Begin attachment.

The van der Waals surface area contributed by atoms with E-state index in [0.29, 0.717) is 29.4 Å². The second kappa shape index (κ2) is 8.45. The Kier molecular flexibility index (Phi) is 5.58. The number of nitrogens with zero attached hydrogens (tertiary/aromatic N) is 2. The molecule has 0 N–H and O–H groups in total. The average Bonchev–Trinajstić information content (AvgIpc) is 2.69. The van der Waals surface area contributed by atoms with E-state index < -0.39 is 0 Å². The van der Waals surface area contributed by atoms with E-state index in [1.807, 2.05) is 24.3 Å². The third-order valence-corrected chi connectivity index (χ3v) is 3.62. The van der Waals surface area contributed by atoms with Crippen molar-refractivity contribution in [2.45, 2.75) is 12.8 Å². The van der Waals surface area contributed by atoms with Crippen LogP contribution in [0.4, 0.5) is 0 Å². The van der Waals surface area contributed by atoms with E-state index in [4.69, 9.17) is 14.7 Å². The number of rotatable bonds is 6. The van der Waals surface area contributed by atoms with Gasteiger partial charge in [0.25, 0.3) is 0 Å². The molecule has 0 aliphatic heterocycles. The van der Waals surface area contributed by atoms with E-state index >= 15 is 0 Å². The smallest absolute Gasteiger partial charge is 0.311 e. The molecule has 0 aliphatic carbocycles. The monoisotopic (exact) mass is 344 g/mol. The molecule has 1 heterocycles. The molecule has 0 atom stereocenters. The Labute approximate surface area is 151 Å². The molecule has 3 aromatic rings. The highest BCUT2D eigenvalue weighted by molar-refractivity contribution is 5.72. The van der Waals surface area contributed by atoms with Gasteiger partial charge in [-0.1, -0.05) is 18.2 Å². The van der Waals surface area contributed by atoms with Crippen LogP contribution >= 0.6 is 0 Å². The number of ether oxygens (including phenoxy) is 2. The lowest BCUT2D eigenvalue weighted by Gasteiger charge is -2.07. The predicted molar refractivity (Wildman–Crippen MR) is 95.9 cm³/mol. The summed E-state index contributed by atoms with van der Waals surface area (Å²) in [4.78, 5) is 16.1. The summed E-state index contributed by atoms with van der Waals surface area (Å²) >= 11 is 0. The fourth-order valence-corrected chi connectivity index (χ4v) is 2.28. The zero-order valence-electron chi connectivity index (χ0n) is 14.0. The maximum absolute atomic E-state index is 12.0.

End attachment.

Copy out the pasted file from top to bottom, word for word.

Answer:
The van der Waals surface area contributed by atoms with E-state index in [0.29, 0.717) is 29.4 Å². The second kappa shape index (κ2) is 8.45. The Kier molecular flexibility index (Phi) is 5.58. The number of nitrogens with zero attached hydrogens (tertiary/aromatic N) is 2. The molecule has 0 N–H and O–H groups in total. The average Bonchev–Trinajstić information content (AvgIpc) is 2.69. The van der Waals surface area contributed by atoms with E-state index < -0.39 is 0 Å². The van der Waals surface area contributed by atoms with E-state index in [1.807, 2.05) is 24.3 Å². The third-order valence-corrected chi connectivity index (χ3v) is 3.62. The van der Waals surface area contributed by atoms with Crippen molar-refractivity contribution in [2.45, 2.75) is 12.8 Å². The van der Waals surface area contributed by atoms with Crippen LogP contribution in [0.4, 0.5) is 0 Å². The van der Waals surface area contributed by atoms with E-state index in [4.69, 9.17) is 14.7 Å². The number of rotatable bonds is 6. The van der Waals surface area contributed by atoms with Gasteiger partial charge in [0.25, 0.3) is 0 Å². The molecule has 0 aliphatic heterocycles. The van der Waals surface area contributed by atoms with E-state index >= 15 is 0 Å². The smallest absolute Gasteiger partial charge is 0.311 e. The molecule has 0 aliphatic carbocycles. The monoisotopic (exact) mass is 344 g/mol. The molecule has 1 heterocycles. The molecule has 0 atom stereocenters. The Labute approximate surface area is 151 Å². The molecule has 3 aromatic rings. The highest BCUT2D eigenvalue weighted by molar-refractivity contribution is 5.72. The van der Waals surface area contributed by atoms with Gasteiger partial charge in [-0.1, -0.05) is 18.2 Å². The van der Waals surface area contributed by atoms with Crippen LogP contribution >= 0.6 is 0 Å². The number of ether oxygens (including phenoxy) is 2. The lowest BCUT2D eigenvalue weighted by Gasteiger charge is -2.07. The predicted molar refractivity (Wildman–Crippen MR) is 95.9 cm³/mol. The summed E-state index contributed by atoms with van der Waals surface area (Å²) in [4.78, 5) is 16.1. The summed E-state index contributed by atoms with van der Waals surface area (Å²) >= 11 is 0. The fourth-order valence-corrected chi connectivity index (χ4v) is 2.28. The zero-order valence-electron chi connectivity index (χ0n) is 14.0. The maximum absolute atomic E-state index is 12.0.